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Authority as Anti-Pattern


There has been a recent spate of posts about authority in the world of software development, with some prominent software bloggers denying that they are authorities.  They prefer to be thought of as intense amateurs.

I worked backwards to this problematic of authority starting with Jesse Liberty.  Liberty writes reference books on C# and ASP.NET, so he must be an authority, right?  And if he’s not an authority, why should I read his books?  This led to  Scott Hanselman, to Alastair Rankine and finally to Jeff Atwood at

The story, so far, goes like this.  Alastair Rankine posts that Jeff Atwood has jumped the shark on his blog by setting himself up as some sort of authority.  Atwood denies that he is any sort of authority, and tries to cling to his amateur status like a Soviet-era Olympic poll vaulter.  Scott Hanselman chimes in to insist that he is also merely an amateur, and Jesse Liberty (who is currently repackaging himself from being a C# guru to a Silverlight guru) does an h/t to Hanselman’s post.  Hanselman also channels Martin Fowler, saying that he is sure Fowler would also claim amateur status.

Why all this suspicion of authority?

The plot thickens, since Jeff Atwood’s apologia, upon being accused by Rankine of acting like an authority, is that indeed he is merely "acting". 

"It troubles me greatly to hear that people see me as an expert or an authority…

"I suppose it’s also an issue of personal style. To me, writing without a strong voice, writing filled with second guessing and disclaimers, is tedious and difficult to slog through. I go out of my way to write in a strong voice because it’s more effective. But whenever I post in a strong voice, it is also an implied invitation to a discussion, a discussion where I often change my opinion and invariably learn a great deal about the topic at hand. I believe in the principle of strong opinions, weakly held…"

To sum up, Atwood isn’t a real authority, but he plays one on the Internet.

Here’s the flip side to all of this.  Liberty, Hanselman, Atwood, Fowler, et. al. have made great contributions to software programming.  They write good stuff, not only in the sense of being entertaining, but also in the sense that they shape the software development "community" and how software developers — from architects down to lowly code monkeys — think about coding and think about the correct way to code.  In any other profession, this is the very definition of "authority".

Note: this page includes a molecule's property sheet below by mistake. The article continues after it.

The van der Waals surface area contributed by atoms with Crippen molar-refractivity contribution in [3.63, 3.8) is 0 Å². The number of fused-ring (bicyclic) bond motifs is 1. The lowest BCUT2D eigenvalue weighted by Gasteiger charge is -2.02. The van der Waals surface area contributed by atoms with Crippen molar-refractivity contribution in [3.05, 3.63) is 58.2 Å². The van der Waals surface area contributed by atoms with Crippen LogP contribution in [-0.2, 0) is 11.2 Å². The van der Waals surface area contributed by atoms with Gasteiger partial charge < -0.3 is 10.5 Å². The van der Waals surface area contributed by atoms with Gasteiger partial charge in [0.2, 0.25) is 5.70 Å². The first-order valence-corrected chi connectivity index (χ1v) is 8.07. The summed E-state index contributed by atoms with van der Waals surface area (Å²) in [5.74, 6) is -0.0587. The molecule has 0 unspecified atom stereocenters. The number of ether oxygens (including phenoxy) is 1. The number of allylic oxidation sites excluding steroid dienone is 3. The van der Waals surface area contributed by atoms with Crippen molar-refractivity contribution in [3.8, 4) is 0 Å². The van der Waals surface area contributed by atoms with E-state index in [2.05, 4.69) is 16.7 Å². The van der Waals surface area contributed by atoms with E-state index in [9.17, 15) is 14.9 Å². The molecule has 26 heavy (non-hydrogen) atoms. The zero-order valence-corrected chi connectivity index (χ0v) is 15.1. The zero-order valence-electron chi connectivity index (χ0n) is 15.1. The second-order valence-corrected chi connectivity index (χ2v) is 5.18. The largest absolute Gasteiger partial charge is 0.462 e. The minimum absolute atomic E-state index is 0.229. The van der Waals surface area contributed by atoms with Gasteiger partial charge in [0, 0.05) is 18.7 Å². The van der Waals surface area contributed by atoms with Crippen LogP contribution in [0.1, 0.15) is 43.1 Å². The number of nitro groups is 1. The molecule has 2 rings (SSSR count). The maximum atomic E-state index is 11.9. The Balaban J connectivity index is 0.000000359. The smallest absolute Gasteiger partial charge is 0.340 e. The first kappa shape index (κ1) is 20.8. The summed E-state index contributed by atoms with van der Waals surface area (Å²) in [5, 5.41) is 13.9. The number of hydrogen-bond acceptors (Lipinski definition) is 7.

In literary theory, this is known as authorial angst.  It occurs when an author doesn’t believe in his own project.  He does what he can, and throws it out to the world.  If his work achieves success, he is glad for it, but takes it as a chance windfall, rather than any sort of validation of his own talents.  Ultimately, success is a bit perplexing, since there are so many better authors who never achieved success in their own times, like Celine or Melville.

One of my favorite examples of this occurs early in Jean-Francois Lyotard’s The Postmodern Condition in which he writes that he knows the book will be very successful, if only because of the title and his reputation, but …  The most famous declaration of authorial angst is found in Mark Twain’s notice inserted into The Adventures of Huckleberry Finn:

"Persons attempting to find a motive in this narrative will be prosecuted; persons attempting to find a moral in it will be banished; persons attempting to find a plot in it will be shot."

In Jeff Atwood’s case, the authority angst seems to take the following form: Jeff may talk like an authority, and you may take him for an authority, but he does not consider himself one.  If treating him like an authority helps you, then that’s all well and good.  And if it raises money for him, then that’s all well and good, too.  But don’t use his perceived authority as a way to impugn his character or to discredit him.  He never claimed to be one.  Other people are doing that.

[The French existentialists are responsible for translating Heidegger’s term angst as ennui, by the way, which has a rather different connotation (N is for Neville who died of ennui).  In a French translation class I took in college, we were obliged to try to translate ennui, which I did rather imprecisely as "boredom".  A fellow student translated it as "angst", for which the seminar tutor accused her of tossing the task of translation over the Maginot line.  We finally determined that the term is untranslatable.  Good times.]

The problem these authorities have with authority may be due to the fact that authority is a role.  In Alasdaire MacIntyre’s After Virtue, a powerful critique of what he considers to be the predominant ethical philosophy of modern times, Emotivism, MacIntyre argues that the main characteristics (in Shaftesbury’s sense) of modernity are the Aesthete, the Manager and the Therapist.  The aesthete replaces morals as an end with a love of patterns as an end.  The manager eschews morals for competence.  The therapist overcomes morals by validating our choices, whatever they may be.  These characters are made possible by the notion of expertise, which MacIntyre claims is a relatively modern invention.